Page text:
in last week lab classes with my lecturer, we were asked to make an asynchoronous down counter mod 6 using jk flip-flop, but no one could make it until the end of the class. all of us has the same opinion, that the ff must be reset when the output is 111 (desired output: 101 100 011 010 001 000) by using NAND 3 input gate (input is QaQbQc where Qc is LSB) and output of NAND connected to CLR' of second ff. but our output is all the same, it stuck in 100 101 100 101 100 101 ...

so after i go home i tried again using proteus. and after analyzing, i understand that: when switching from 100 tp 011 what happen is:

out comment
100 clk down Qc next=1,Qb next=hold,Qa next=hold   
101 Qc' down Qb next=1,Qa next=hold   
111 NAND gate is false, thus Qb reset   
101 so the next state of 100 will never be 011

i think the third flip flop will never catch clock (Qb' from previous ff) since the previous ff is forced to reset before the third flip flop could "read" the inputed clock.

so is there really a way to make asynchronous down counter FF using 3 JK flip flop?

the circuit we designed: Circuit https://i.stack.imgur.com/DrYjD.png

  • \$\begingroup\$ i think that there is a reason why the lecturer chose JK flipflops ... you are supposed to manipulate the JK inputs, not using the reset \$\endgroup\$
    – jsotola
    Mar 29, 2020 at 20:26

3 Answers 3


Your configuration is theoretically correct but when configured correctly as a down counter there is still a problem. When the counter transitions from 100 to 011 there will be an intermediate glitch state of 111 at the outputs which is the state the NAND gate detects. So when transitioning from 100 to 011 the counter will jump to 001 (the middle bit has been incorrectly reset). So the sequence will be 000 101 100 001 000 and repeat.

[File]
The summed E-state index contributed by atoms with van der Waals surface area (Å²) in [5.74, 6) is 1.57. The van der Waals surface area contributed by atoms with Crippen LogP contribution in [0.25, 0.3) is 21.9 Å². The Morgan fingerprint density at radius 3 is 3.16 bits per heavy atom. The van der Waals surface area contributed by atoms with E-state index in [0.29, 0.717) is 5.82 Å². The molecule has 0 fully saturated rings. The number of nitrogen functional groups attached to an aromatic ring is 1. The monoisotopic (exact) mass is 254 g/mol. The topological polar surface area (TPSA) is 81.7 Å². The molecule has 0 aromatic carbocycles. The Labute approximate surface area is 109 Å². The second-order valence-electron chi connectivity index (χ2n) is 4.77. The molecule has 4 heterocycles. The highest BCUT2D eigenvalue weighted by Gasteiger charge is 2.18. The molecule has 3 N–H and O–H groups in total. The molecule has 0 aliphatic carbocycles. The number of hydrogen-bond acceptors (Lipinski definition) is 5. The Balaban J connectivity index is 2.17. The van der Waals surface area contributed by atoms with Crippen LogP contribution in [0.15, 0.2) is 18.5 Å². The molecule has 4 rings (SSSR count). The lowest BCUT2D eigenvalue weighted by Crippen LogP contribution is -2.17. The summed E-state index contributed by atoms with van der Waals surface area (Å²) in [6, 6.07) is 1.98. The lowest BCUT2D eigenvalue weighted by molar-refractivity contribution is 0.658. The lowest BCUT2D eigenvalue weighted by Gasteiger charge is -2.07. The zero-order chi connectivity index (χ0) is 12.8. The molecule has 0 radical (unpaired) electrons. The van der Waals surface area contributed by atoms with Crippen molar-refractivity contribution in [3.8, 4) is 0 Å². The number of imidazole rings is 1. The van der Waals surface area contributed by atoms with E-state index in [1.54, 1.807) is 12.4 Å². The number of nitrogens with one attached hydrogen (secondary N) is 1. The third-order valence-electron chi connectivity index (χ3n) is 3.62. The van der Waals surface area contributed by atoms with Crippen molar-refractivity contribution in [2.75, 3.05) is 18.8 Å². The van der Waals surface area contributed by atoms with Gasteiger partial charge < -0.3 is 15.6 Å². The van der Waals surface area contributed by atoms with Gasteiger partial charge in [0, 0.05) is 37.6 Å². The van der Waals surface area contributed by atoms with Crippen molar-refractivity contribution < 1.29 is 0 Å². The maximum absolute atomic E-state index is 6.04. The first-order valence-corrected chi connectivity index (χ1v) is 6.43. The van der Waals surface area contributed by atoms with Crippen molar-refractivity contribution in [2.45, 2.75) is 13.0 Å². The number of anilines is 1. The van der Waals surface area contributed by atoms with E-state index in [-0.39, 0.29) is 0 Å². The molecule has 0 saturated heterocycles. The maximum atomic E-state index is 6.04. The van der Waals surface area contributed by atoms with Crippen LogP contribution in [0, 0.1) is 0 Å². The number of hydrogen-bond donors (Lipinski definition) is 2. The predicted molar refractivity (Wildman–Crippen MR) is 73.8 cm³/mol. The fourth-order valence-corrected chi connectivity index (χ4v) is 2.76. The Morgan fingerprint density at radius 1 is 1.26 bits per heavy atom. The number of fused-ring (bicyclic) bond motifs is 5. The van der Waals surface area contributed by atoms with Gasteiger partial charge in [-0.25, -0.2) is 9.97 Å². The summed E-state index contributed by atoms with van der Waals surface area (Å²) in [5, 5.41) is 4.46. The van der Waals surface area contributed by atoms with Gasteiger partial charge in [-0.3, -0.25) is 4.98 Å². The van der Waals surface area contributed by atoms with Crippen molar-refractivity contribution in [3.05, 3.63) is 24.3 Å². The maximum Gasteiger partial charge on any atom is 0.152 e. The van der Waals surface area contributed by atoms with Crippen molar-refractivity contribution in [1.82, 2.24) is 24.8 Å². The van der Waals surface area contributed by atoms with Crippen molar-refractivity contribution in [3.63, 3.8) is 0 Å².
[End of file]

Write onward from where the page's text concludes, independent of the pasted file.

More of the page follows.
You may think that it is possible to detect the state 000 with an OR gate and feed its output to the J input of the second stage (with K=1) thereby freezing the middle flip flop at Q=0 for the next CK rising edge but this would prevent a rising edge reaching the CK input of the most significant stage which will produce 001 at the outputs instead of 101.

So all in all I don't see how it's possible to design an asynchronous mod6 down counter using JK flip flops and simple techniques. I'd be very interested to see if anyone can do it and the technique used.

To give you an example of a synchronous mod 6 down counter. This design also caters for the two unused states, 110 and 111. If either of these two states should occur, perhaps at power up, then the counter will be sent to state 000.

Sync mod6 down counter


The counter should have binary state sequence 5, 4, 3, 2, 1, 0, 5, 4, 3, 2, 1, 0, 5, etc... Only 6 states, surely they can be stored in 3 JK-ffs. A non-optimal way is to make a counter which starts from 0 and counts to 6 which is set to clear the counter. There's a momentary 7th state. But we decode the binary states 0,1,2,3,4,5,6 with a big combination circuit to decreasing series 5,4,3,2,1,0,0. The extra short living seventh state is decoded to an allowed state, too.

The result isn't free of wrong short living states. That would need a cyclic code in the base counter and race-free decoder.


Synchronous Down Counter Modulo-6


Schematic of Synchronous Down Counter Modulo-7


Simulation of Synchronous Down Counter Modulo-6

  • \$\begingroup\$ Please don't hand out solutions to homework questions. \$\endgroup\$ Dec 27, 2020 at 22:56
  • \$\begingroup\$ It's not the answer though. He asked for asynchronous, plus its well past his submission deadline of about 9 months ago. \$\endgroup\$
    – tim
    Dec 27, 2020 at 22:58
  • 2
    \$\begingroup\$ And if it's not the answer, why did you post it as such? \$\endgroup\$ Dec 28, 2020 at 10:27

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